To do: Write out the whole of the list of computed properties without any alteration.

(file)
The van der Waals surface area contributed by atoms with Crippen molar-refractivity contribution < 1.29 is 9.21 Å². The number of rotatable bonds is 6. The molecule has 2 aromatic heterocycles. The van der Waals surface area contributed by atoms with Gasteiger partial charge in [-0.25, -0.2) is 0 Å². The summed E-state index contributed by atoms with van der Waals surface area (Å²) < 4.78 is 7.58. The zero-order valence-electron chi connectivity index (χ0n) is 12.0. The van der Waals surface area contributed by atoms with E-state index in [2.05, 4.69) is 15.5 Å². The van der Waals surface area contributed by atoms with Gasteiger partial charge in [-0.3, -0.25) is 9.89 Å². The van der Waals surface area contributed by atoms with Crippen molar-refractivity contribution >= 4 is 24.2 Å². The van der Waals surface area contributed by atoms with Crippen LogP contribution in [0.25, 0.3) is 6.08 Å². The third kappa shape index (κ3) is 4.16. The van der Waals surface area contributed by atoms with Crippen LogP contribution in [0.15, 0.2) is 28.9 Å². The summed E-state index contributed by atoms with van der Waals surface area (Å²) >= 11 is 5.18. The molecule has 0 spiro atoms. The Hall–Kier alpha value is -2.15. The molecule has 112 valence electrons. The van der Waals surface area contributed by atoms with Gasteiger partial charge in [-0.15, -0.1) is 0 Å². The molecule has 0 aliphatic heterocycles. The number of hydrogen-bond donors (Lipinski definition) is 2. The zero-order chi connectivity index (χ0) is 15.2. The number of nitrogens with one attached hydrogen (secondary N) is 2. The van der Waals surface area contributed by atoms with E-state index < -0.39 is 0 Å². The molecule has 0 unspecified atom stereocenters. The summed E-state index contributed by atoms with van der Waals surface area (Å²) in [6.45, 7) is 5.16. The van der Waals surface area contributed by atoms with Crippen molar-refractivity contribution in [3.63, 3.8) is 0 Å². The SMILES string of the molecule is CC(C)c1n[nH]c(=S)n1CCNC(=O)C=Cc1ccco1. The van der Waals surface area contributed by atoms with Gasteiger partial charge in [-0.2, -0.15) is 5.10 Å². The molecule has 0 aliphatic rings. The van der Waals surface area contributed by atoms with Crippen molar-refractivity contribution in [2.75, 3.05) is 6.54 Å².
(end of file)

The van der Waals surface area contributed by atoms with Crippen molar-refractivity contribution < 1.29 is 9.21 Å². The number of rotatable bonds is 6. The molecule has 2 aromatic heterocycles. The van der Waals surface area contributed by atoms with Gasteiger partial charge in [-0.25, -0.2) is 0 Å². The summed E-state index contributed by atoms with van der Waals surface area (Å²) < 4.78 is 7.58. The zero-order valence-electron chi connectivity index (χ0n) is 12.0. The van der Waals surface area contributed by atoms with E-state index in [2.05, 4.69) is 15.5 Å². The van der Waals surface area contributed by atoms with Gasteiger partial charge in [-0.3, -0.25) is 9.89 Å². The van der Waals surface area contributed by atoms with Crippen molar-refractivity contribution >= 4 is 24.2 Å². The van der Waals surface area contributed by atoms with Crippen LogP contribution in [0.25, 0.3) is 6.08 Å². The third kappa shape index (κ3) is 4.16. The van der Waals surface area contributed by atoms with Crippen LogP contribution in [0.15, 0.2) is 28.9 Å². The summed E-state index contributed by atoms with van der Waals surface area (Å²) >= 11 is 5.18. The molecule has 0 spiro atoms. The Hall–Kier alpha value is -2.15. The molecule has 112 valence electrons. The van der Waals surface area contributed by atoms with Gasteiger partial charge in [-0.15, -0.1) is 0 Å². The molecule has 0 aliphatic heterocycles. The number of hydrogen-bond donors (Lipinski definition) is 2. The zero-order chi connectivity index (χ0) is 15.2. The number of nitrogens with one attached hydrogen (secondary N) is 2. The van der Waals surface area contributed by atoms with E-state index < -0.39 is 0 Å². The molecule has 0 unspecified atom stereocenters. The summed E-state index contributed by atoms with van der Waals surface area (Å²) in [6.45, 7) is 5.16. The van der Waals surface area contributed by atoms with Crippen molar-refractivity contribution in [3.63, 3.8) is 0 Å². The SMILES string of the molecule is CC(C)c1n[nH]c(=S)n1CCNC(=O)C=Cc1ccco1. The van der Waals surface area contributed by atoms with Gasteiger partial charge in [-0.2, -0.15) is 5.10 Å². The molecule has 0 aliphatic rings. The van der Waals surface area contributed by atoms with Crippen molar-refractivity contribution in [2.75, 3.05) is 6.54 Å².